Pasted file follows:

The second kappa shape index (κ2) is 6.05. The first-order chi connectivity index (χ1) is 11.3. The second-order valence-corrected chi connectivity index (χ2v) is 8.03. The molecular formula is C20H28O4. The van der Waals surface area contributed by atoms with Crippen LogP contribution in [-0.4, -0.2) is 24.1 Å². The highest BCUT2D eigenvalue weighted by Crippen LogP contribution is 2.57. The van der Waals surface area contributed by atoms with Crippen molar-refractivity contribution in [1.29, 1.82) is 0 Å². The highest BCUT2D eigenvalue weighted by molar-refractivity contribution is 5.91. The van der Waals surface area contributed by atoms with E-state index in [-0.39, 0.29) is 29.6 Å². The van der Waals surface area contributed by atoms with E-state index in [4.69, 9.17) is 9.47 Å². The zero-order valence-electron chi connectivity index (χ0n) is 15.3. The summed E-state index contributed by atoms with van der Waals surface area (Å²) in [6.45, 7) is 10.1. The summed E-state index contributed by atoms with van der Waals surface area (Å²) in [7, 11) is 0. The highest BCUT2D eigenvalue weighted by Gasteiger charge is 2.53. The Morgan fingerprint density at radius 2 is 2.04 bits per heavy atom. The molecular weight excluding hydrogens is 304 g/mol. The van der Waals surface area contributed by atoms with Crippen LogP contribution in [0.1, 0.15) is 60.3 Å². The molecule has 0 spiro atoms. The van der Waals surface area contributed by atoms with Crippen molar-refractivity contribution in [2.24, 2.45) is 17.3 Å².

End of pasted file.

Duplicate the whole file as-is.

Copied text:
The second kappa shape index (κ2) is 6.05. The first-order chi connectivity index (χ1) is 11.3. The second-order valence-corrected chi connectivity index (χ2v) is 8.03. The molecular formula is C20H28O4. The van der Waals surface area contributed by atoms with Crippen LogP contribution in [-0.4, -0.2) is 24.1 Å². The highest BCUT2D eigenvalue weighted by Crippen LogP contribution is 2.57. The van der Waals surface area contributed by atoms with Crippen molar-refractivity contribution in [1.29, 1.82) is 0 Å². The highest BCUT2D eigenvalue weighted by molar-refractivity contribution is 5.91. The van der Waals surface area contributed by atoms with E-state index in [-0.39, 0.29) is 29.6 Å². The van der Waals surface area contributed by atoms with E-state index in [4.69, 9.17) is 9.47 Å². The zero-order valence-electron chi connectivity index (χ0n) is 15.3. The summed E-state index contributed by atoms with van der Waals surface area (Å²) in [6.45, 7) is 10.1. The summed E-state index contributed by atoms with van der Waals surface area (Å²) in [7, 11) is 0. The highest BCUT2D eigenvalue weighted by Gasteiger charge is 2.53. The Morgan fingerprint density at radius 2 is 2.04 bits per heavy atom. The molecular weight excluding hydrogens is 304 g/mol. The van der Waals surface area contributed by atoms with Crippen LogP contribution in [0.1, 0.15) is 60.3 Å². The molecule has 0 spiro atoms. The van der Waals surface area contributed by atoms with Crippen molar-refractivity contribution in [2.24, 2.45) is 17.3 Å².